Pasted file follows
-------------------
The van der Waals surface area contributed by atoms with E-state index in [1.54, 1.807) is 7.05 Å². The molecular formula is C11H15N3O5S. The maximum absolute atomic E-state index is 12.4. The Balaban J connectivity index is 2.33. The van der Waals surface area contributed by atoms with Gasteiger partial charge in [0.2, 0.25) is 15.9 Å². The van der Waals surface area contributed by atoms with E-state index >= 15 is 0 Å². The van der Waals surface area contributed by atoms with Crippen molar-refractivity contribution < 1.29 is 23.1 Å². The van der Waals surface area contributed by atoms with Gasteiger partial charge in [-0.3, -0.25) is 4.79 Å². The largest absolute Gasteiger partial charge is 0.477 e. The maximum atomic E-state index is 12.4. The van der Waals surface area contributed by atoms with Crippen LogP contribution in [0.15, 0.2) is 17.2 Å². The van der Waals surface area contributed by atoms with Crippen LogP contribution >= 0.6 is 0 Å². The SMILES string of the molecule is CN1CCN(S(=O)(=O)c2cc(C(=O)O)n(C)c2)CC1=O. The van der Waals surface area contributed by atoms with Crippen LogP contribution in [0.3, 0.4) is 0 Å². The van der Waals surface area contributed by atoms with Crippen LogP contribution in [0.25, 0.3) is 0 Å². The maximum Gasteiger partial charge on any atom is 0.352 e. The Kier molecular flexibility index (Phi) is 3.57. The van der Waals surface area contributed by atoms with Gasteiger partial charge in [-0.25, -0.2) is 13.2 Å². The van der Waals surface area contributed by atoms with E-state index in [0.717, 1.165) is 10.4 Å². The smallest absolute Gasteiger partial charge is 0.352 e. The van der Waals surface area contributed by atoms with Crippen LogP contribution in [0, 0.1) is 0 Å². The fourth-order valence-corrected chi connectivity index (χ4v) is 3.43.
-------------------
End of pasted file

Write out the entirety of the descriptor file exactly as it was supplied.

The van der Waals surface area contributed by atoms with E-state index in [1.54, 1.807) is 7.05 Å². The molecular formula is C11H15N3O5S. The maximum absolute atomic E-state index is 12.4. The Balaban J connectivity index is 2.33. The van der Waals surface area contributed by atoms with Gasteiger partial charge in [0.2, 0.25) is 15.9 Å². The van der Waals surface area contributed by atoms with E-state index >= 15 is 0 Å². The van der Waals surface area contributed by atoms with Crippen molar-refractivity contribution < 1.29 is 23.1 Å². The van der Waals surface area contributed by atoms with Gasteiger partial charge in [-0.3, -0.25) is 4.79 Å². The largest absolute Gasteiger partial charge is 0.477 e. The maximum atomic E-state index is 12.4. The van der Waals surface area contributed by atoms with Crippen LogP contribution in [0.15, 0.2) is 17.2 Å². The van der Waals surface area contributed by atoms with Crippen LogP contribution >= 0.6 is 0 Å². The SMILES string of the molecule is CN1CCN(S(=O)(=O)c2cc(C(=O)O)n(C)c2)CC1=O. The van der Waals surface area contributed by atoms with Crippen LogP contribution in [0.3, 0.4) is 0 Å². The van der Waals surface area contributed by atoms with Crippen LogP contribution in [0.25, 0.3) is 0 Å². The maximum Gasteiger partial charge on any atom is 0.352 e. The Kier molecular flexibility index (Phi) is 3.57. The van der Waals surface area contributed by atoms with Gasteiger partial charge in [-0.25, -0.2) is 13.2 Å². The van der Waals surface area contributed by atoms with E-state index in [0.717, 1.165) is 10.4 Å². The smallest absolute Gasteiger partial charge is 0.352 e. The van der Waals surface area contributed by atoms with Crippen LogP contribution in [0, 0.1) is 0 Å². The fourth-order valence-corrected chi connectivity index (χ4v) is 3.43.